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10/12/2018 12:27 EDT | Updated 10/12/2018 12:28 EDT

Doug Ford Is Wrong: The Minimum Wage Hike Hasn't Killed Businesses

Ford should explain where he's getting his numbers before he attacks a piece of legislation that can make a real difference in workers' lives.

Good jobs create more jobs.

Ontario Premier Doug Ford needs to understand that before he goes telling the Ontario Legislature, as he was quoted in online publication Queen's Park Today as saying, that the bill has caused businesses to leave Ontario "in droves."

Statistics Canada tracks the number of incorporated businesses in Ontario and across the country, but the most recent data is only for 2016, so Ford can't be using official statistics to back up his assertion.

Ford should explain where he's getting his numbers before he attacks a piece of legislation that can make a real difference in workers' lives.

Carlo Allegri / Reuters
Ontario Premier Doug Ford reacts during his unofficial swearing in ceremony in Toronto on June 29, 2018.

Think about it: people with good jobs have more money to spend, and the confidence to spend that money.

When people spend their earnings, it spurs the economy. Every dollar workers earn becomes revenue for businesses in their community, which leads to those businesses needing to hire more workers.

People in precarious jobs often have little money to spend, and in any case can be leery of doing so in in case things go bad and their hours are cut or they lose their job.

If people can't spend, the economy can't grow. It's just common sense. Precarious jobs create a precarious economy.

Addressing all this was the driving force behind Ontario's Bill 148, the Fair Workplaces, Better Jobs Act of 2017, and Unifor's exhaustive submission as the bill was being drafted.

The bill raised the minimum wage, allowed for two paid days of sick leave a year, provisions to ensure predictable shift schedules, three weeks' vacation after five years, sexual and domestic violence leave, and more.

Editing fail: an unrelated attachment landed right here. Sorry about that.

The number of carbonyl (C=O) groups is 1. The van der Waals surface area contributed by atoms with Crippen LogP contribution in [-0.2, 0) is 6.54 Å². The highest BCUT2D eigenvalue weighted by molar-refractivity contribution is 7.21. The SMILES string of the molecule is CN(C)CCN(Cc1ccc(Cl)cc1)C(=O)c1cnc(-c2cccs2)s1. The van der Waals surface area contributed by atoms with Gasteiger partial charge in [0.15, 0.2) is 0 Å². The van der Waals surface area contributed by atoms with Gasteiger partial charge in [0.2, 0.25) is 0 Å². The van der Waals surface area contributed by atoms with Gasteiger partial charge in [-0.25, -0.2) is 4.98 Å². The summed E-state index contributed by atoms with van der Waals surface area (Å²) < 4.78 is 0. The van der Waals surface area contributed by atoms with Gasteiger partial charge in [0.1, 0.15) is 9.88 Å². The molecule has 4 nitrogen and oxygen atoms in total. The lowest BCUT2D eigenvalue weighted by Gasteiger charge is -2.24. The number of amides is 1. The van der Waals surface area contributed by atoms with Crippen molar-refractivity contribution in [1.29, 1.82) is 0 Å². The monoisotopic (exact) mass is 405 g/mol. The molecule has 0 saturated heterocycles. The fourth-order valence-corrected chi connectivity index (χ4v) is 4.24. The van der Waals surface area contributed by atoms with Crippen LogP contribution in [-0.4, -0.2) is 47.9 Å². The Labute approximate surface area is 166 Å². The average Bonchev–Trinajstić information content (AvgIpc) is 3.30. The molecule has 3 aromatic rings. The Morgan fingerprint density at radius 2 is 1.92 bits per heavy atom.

I have to ask, if companies are leaving, who is hiring all these workers?

Now the Ontario Chamber of Commerce, whose members are the same businesses that benefit most when workers in their community have more money to spend, is calling on the Ford government to repeal Bill 148.

Even before the bill came into effect, the Chamber commissioned an apocalyptic report claiming that Bill 148 would cost the province 185,000 jobs.

In my experience, only a bad trade deal can cause that kind of damage.

While Ford's claim that businesses are leaving in droves can't be backed up with verifiable statistics, we do know that in the seven months after the minimum wage came into effect, unemployment in Ontario fell from 5.6 to 5.4 per cent as the province added 80,000 jobs, one of the best job creation rates in the country.

I have to ask, if companies are leaving, who is hiring all these workers?

The fact is, Bill 148 has not been the job killer the Chamber of Commerce claimed.

The job growth we have seen is the exact opposite of what the chamber predicted. A dip in the notoriously volatile employment rate in August doesn't change the longer-term growth trend since the minimum wage was raised at the start of the year. The fact is, Bill 148 has not been the job killer the Chamber of Commerce claimed.

Disturbingly, the Ford government seems open to the Chamber's call to repeal Bill 148, with Ford himself making a surprise announcement in the Legislature that his government would get rid the bill.

Such a move would return the province to having labour laws dating back to the 1970s, when jobs were much more likely be permanent and full-time, and could support a family, including fringe benefits and a pension that guaranteed retirement security.

Things look rather different today. In Hamilton, for instance, only 44 per cent of millennials have been able to find full-time, permanent jobs in a city that was once a major centre of manufacturing in this country, according to a recent report. Disturbingly, 38 per cent of those polled by McMaster University and the Poverty and Employment Precarity in Southern Ontario said they expect to be worse off than their parents.

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Precarious jobs are characterized by lower pay, little, if anything, in the way of benefits or a pension, and heightened insecurity. People in jobs like that don't tend to spend. They can't.

We need more provinces to pass legislation such as Bill 148, so we can address the dire future facing our young people. Instead, we face the prospect of losing what gains have been made.

Rather than calling for the bill to be repealed, the Chamber of Commerce should rescind its own misguided report and let its members go about the business of reaping the rewards of having consumers in their communities with more money in their pockets.

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